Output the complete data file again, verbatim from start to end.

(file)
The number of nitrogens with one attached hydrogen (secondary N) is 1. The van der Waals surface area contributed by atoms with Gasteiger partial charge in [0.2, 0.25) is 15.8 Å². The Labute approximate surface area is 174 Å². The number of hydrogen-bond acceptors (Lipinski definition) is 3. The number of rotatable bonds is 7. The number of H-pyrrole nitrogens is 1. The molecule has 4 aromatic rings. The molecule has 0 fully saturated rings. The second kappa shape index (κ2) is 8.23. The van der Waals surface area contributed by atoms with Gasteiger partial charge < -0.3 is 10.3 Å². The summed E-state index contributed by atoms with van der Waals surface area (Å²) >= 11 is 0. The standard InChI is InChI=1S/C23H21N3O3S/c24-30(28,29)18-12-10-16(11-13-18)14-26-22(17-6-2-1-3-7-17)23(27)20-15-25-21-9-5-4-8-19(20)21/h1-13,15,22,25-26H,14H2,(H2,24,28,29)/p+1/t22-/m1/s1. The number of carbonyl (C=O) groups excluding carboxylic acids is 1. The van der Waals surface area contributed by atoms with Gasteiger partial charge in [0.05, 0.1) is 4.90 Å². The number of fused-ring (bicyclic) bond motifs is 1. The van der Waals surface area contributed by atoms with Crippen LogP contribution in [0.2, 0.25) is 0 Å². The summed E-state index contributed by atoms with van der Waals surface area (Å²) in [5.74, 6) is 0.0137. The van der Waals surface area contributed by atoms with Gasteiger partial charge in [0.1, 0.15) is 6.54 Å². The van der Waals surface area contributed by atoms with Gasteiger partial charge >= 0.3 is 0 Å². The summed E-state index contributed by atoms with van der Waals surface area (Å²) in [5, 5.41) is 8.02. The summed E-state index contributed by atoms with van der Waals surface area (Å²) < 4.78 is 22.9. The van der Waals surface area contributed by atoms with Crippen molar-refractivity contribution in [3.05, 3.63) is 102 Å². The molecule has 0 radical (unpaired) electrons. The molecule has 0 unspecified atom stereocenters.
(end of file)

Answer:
The number of nitrogens with one attached hydrogen (secondary N) is 1. The van der Waals surface area contributed by atoms with Gasteiger partial charge in [0.2, 0.25) is 15.8 Å². The Labute approximate surface area is 174 Å². The number of hydrogen-bond acceptors (Lipinski definition) is 3. The number of rotatable bonds is 7. The number of H-pyrrole nitrogens is 1. The molecule has 4 aromatic rings. The molecule has 0 fully saturated rings. The second kappa shape index (κ2) is 8.23. The van der Waals surface area contributed by atoms with Gasteiger partial charge < -0.3 is 10.3 Å². The summed E-state index contributed by atoms with van der Waals surface area (Å²) >= 11 is 0. The standard InChI is InChI=1S/C23H21N3O3S/c24-30(28,29)18-12-10-16(11-13-18)14-26-22(17-6-2-1-3-7-17)23(27)20-15-25-21-9-5-4-8-19(20)21/h1-13,15,22,25-26H,14H2,(H2,24,28,29)/p+1/t22-/m1/s1. The number of carbonyl (C=O) groups excluding carboxylic acids is 1. The van der Waals surface area contributed by atoms with Gasteiger partial charge in [0.05, 0.1) is 4.90 Å². The number of fused-ring (bicyclic) bond motifs is 1. The van der Waals surface area contributed by atoms with Crippen LogP contribution in [0.2, 0.25) is 0 Å². The summed E-state index contributed by atoms with van der Waals surface area (Å²) in [5.74, 6) is 0.0137. The van der Waals surface area contributed by atoms with Gasteiger partial charge in [0.1, 0.15) is 6.54 Å². The van der Waals surface area contributed by atoms with Gasteiger partial charge >= 0.3 is 0 Å². The summed E-state index contributed by atoms with van der Waals surface area (Å²) in [5, 5.41) is 8.02. The summed E-state index contributed by atoms with van der Waals surface area (Å²) < 4.78 is 22.9. The van der Waals surface area contributed by atoms with Crippen molar-refractivity contribution in [3.05, 3.63) is 102 Å². The molecule has 0 radical (unpaired) electrons. The molecule has 0 unspecified atom stereocenters.